“It is hard starting over. Many people don’t know how to go on when they suddenly find themselves alone. Some people cry the first time they come [to a meeting]; it’s uncomfortable the first time,” she said. “We are survivors. We have to tell others that they are here because they are survivors.”
Bradburn also leads by example when it comes to promoting a healthy lifestyle at any age. At 82 years old, she has retired from competitive sports, but not before winning 23 Senior Olympics track and field medals at ages 65, 66 and 67.
Bradburn has also volunteered at a local food bank, collected books for the library and jail and assisted in landscaping a median on Route 234/Sudley Rd.
“I don’t think of it as giving back,” she said. “I think of it as doing what I think needs to be done to enhance this area I live in and enjoy.”
Living Her Passion(s)
“I am an army brat. I was born in Fort Lewis [Wash.], but settled in Northern Virginia by elementary school,” Sheyna Burt explained, adding that with the exception of her time away at college and law school, she’s lived in Prince William since then. “This is where I play, where I live and where I work. I am proud to be here and see [the area] realize its potential.”
Burt attended The College of William and Mary, earning B.A.s in Music and History then a J.D. in 2001. She began her professional career as a law clerk for the Alexandria Circuit Court, and then began practicing insurance defense at a multinational law firm.
Professionally, Burt was checking off all of the boxes required for successful lawyers in the capital region. But that left little time for her to pursue her true calling.
“There was no way I could take two to three hours off in the middle of the day to do something I care about,” she said.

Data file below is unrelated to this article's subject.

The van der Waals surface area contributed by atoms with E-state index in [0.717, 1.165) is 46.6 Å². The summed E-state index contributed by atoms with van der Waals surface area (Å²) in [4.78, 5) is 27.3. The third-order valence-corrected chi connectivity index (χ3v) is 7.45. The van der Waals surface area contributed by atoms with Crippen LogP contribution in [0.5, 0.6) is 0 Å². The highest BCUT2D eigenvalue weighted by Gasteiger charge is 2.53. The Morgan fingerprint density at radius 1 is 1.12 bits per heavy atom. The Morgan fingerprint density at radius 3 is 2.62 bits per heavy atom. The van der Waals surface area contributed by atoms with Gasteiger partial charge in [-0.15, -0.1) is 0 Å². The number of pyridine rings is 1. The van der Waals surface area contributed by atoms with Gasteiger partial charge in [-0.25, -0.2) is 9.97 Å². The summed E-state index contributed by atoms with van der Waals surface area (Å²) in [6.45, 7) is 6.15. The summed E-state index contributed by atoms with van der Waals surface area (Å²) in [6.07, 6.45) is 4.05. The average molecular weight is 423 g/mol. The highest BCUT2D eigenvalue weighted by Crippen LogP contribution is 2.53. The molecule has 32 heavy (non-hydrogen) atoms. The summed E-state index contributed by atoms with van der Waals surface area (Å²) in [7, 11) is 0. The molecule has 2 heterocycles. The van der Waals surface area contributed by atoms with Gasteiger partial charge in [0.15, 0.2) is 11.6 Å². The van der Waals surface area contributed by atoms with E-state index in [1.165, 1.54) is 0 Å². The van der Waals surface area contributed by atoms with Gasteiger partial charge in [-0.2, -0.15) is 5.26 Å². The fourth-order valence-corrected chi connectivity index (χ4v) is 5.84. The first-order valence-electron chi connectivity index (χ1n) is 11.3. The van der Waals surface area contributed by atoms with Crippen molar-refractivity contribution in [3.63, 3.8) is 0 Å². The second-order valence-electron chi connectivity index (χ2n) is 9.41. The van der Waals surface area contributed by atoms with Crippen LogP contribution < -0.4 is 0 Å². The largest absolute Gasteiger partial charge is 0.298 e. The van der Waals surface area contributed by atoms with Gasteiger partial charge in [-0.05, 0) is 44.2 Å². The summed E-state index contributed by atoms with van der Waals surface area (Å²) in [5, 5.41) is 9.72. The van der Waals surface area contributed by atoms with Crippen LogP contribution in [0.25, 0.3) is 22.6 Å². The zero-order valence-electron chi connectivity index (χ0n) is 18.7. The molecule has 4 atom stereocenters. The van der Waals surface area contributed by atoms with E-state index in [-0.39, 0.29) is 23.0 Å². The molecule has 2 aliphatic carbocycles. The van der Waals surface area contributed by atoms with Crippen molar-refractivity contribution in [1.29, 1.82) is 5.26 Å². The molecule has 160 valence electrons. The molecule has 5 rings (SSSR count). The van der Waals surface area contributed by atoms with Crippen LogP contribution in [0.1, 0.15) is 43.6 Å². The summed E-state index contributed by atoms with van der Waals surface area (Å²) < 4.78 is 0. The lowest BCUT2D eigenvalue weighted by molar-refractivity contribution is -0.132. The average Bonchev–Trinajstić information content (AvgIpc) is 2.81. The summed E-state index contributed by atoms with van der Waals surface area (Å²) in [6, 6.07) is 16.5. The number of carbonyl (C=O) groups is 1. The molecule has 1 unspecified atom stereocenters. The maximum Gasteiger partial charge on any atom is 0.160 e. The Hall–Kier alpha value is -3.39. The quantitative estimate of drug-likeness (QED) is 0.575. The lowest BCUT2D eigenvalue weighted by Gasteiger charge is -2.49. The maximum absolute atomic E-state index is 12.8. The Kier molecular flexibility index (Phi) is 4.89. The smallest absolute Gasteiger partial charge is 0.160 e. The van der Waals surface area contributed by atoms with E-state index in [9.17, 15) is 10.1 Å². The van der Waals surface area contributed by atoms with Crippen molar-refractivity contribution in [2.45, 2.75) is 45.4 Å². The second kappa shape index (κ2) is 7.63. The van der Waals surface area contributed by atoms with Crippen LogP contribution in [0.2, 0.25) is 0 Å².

“To have that freedom, that is why I started my own firm.” Launched in May 2013 and located in Historic Manassas, her practice focuses on community association and family law. Burt is a founding member of the National Coalition of 100 Black Women Prince William County Chapter and is currently serving as the Chair of the Policies and Procedures Committee, and is a 2013 graduate of Leadership Prince William. She plays the violin and is board president and concert mistress of the Old Bridge Chamber Orchestra, as well as chair of the Prince William County Arts Council.
“We have 60 institutional and individual members in the council,” Burt noted. “They come together not only to nurture artists, but to help the people of Prince William have access to the arts.”
Burt combines her legal expertise and dedication to the arts in her role as pro bono legal counsel for the World Doctors Orchestra. This international organization allows physicians to share their passion for music, and to spread their belief that healthcare is a basic human right. The orchestra donates all proceeds from its performances to medical aid organizations.
“It is one of the things I am most proud to be affiliated with,” said Burt. “I want to make the world better. I can’t help people who are sick, but I can help charities raise money. I can help them put together a development plan.”